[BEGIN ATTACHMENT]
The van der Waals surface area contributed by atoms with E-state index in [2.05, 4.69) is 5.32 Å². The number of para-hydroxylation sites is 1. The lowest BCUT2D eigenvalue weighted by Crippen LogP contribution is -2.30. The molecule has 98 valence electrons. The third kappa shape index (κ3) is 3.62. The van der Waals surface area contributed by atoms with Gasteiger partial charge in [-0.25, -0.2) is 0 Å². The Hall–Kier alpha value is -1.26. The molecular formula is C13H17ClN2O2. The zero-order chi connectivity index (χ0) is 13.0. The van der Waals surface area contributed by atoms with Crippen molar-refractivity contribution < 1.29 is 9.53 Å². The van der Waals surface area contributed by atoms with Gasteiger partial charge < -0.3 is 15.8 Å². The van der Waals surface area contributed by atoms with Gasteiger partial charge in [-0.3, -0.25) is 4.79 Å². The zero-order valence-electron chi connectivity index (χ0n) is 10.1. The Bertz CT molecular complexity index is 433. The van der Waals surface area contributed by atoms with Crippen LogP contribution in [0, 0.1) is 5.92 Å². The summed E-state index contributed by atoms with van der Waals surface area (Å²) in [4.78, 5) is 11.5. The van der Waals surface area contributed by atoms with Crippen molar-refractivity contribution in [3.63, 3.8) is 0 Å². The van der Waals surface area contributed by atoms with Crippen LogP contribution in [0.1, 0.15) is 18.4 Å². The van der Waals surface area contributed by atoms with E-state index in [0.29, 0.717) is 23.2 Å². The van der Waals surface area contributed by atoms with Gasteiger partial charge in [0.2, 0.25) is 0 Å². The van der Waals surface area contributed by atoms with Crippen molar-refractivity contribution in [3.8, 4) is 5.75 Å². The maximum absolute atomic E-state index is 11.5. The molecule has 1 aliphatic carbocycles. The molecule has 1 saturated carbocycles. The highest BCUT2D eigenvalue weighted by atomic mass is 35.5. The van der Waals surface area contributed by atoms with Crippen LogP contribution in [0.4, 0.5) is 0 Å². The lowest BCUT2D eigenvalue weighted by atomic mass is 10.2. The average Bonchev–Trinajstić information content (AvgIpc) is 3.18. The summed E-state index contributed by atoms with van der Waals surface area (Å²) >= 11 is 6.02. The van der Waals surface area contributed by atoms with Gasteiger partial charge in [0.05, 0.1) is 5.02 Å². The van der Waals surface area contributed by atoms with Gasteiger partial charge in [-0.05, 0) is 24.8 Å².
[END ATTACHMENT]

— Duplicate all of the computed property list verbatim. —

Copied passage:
The van der Waals surface area contributed by atoms with E-state index in [2.05, 4.69) is 5.32 Å². The number of para-hydroxylation sites is 1. The lowest BCUT2D eigenvalue weighted by Crippen LogP contribution is -2.30. The molecule has 98 valence electrons. The third kappa shape index (κ3) is 3.62. The van der Waals surface area contributed by atoms with Gasteiger partial charge in [-0.25, -0.2) is 0 Å². The Hall–Kier alpha value is -1.26. The molecular formula is C13H17ClN2O2. The zero-order chi connectivity index (χ0) is 13.0. The van der Waals surface area contributed by atoms with Crippen molar-refractivity contribution < 1.29 is 9.53 Å². The van der Waals surface area contributed by atoms with Gasteiger partial charge < -0.3 is 15.8 Å². The van der Waals surface area contributed by atoms with Gasteiger partial charge in [-0.3, -0.25) is 4.79 Å². The zero-order valence-electron chi connectivity index (χ0n) is 10.1. The Bertz CT molecular complexity index is 433. The van der Waals surface area contributed by atoms with Crippen LogP contribution in [0, 0.1) is 5.92 Å². The summed E-state index contributed by atoms with van der Waals surface area (Å²) in [4.78, 5) is 11.5. The van der Waals surface area contributed by atoms with Crippen molar-refractivity contribution in [3.63, 3.8) is 0 Å². The van der Waals surface area contributed by atoms with Crippen LogP contribution in [0.1, 0.15) is 18.4 Å². The van der Waals surface area contributed by atoms with E-state index in [0.29, 0.717) is 23.2 Å². The van der Waals surface area contributed by atoms with Gasteiger partial charge in [0.2, 0.25) is 0 Å². The van der Waals surface area contributed by atoms with Crippen molar-refractivity contribution in [3.8, 4) is 5.75 Å². The maximum absolute atomic E-state index is 11.5. The molecule has 1 aliphatic carbocycles. The molecule has 1 saturated carbocycles. The highest BCUT2D eigenvalue weighted by atomic mass is 35.5. The van der Waals surface area contributed by atoms with Crippen LogP contribution in [0.4, 0.5) is 0 Å². The lowest BCUT2D eigenvalue weighted by atomic mass is 10.2. The average Bonchev–Trinajstić information content (AvgIpc) is 3.18. The summed E-state index contributed by atoms with van der Waals surface area (Å²) >= 11 is 6.02. The van der Waals surface area contributed by atoms with Gasteiger partial charge in [0.05, 0.1) is 5.02 Å². The van der Waals surface area contributed by atoms with Gasteiger partial charge in [-0.05, 0) is 24.8 Å².